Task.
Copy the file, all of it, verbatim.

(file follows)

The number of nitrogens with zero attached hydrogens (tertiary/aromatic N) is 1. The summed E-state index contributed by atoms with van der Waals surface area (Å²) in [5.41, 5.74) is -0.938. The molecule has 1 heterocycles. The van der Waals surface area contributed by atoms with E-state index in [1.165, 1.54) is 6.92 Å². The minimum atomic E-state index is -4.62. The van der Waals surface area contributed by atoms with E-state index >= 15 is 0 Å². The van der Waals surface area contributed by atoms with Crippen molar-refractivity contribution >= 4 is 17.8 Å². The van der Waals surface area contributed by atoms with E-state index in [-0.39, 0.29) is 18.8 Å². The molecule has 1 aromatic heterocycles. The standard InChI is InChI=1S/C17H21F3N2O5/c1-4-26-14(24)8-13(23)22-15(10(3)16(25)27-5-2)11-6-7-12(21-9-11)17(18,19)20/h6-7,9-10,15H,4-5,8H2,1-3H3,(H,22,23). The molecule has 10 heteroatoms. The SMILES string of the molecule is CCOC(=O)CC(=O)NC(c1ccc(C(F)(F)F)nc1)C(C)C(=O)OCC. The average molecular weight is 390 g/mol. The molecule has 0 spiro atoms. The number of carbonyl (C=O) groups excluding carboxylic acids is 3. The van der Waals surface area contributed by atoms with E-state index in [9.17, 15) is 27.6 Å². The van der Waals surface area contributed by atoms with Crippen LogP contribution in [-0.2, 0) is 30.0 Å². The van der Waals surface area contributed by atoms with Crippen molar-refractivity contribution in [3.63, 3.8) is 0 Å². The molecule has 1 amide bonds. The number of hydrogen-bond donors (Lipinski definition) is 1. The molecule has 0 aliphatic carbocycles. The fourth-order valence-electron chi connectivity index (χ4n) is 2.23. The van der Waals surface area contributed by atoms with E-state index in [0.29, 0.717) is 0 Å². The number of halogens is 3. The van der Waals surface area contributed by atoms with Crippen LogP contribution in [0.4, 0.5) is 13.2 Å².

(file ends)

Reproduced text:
The number of nitrogens with zero attached hydrogens (tertiary/aromatic N) is 1. The summed E-state index contributed by atoms with van der Waals surface area (Å²) in [5.41, 5.74) is -0.938. The molecule has 1 heterocycles. The van der Waals surface area contributed by atoms with E-state index in [1.165, 1.54) is 6.92 Å². The minimum atomic E-state index is -4.62. The van der Waals surface area contributed by atoms with E-state index >= 15 is 0 Å². The van der Waals surface area contributed by atoms with Crippen molar-refractivity contribution >= 4 is 17.8 Å². The van der Waals surface area contributed by atoms with E-state index in [-0.39, 0.29) is 18.8 Å². The molecule has 1 aromatic heterocycles. The standard InChI is InChI=1S/C17H21F3N2O5/c1-4-26-14(24)8-13(23)22-15(10(3)16(25)27-5-2)11-6-7-12(21-9-11)17(18,19)20/h6-7,9-10,15H,4-5,8H2,1-3H3,(H,22,23). The molecule has 10 heteroatoms. The SMILES string of the molecule is CCOC(=O)CC(=O)NC(c1ccc(C(F)(F)F)nc1)C(C)C(=O)OCC. The average molecular weight is 390 g/mol. The molecule has 0 spiro atoms. The number of carbonyl (C=O) groups excluding carboxylic acids is 3. The van der Waals surface area contributed by atoms with E-state index in [9.17, 15) is 27.6 Å². The van der Waals surface area contributed by atoms with Crippen LogP contribution in [-0.2, 0) is 30.0 Å². The van der Waals surface area contributed by atoms with Crippen molar-refractivity contribution in [3.63, 3.8) is 0 Å². The molecule has 1 amide bonds. The number of hydrogen-bond donors (Lipinski definition) is 1. The molecule has 0 aliphatic carbocycles. The fourth-order valence-electron chi connectivity index (χ4n) is 2.23. The van der Waals surface area contributed by atoms with E-state index in [0.29, 0.717) is 0 Å². The number of halogens is 3. The van der Waals surface area contributed by atoms with Crippen LogP contribution in [0.4, 0.5) is 13.2 Å².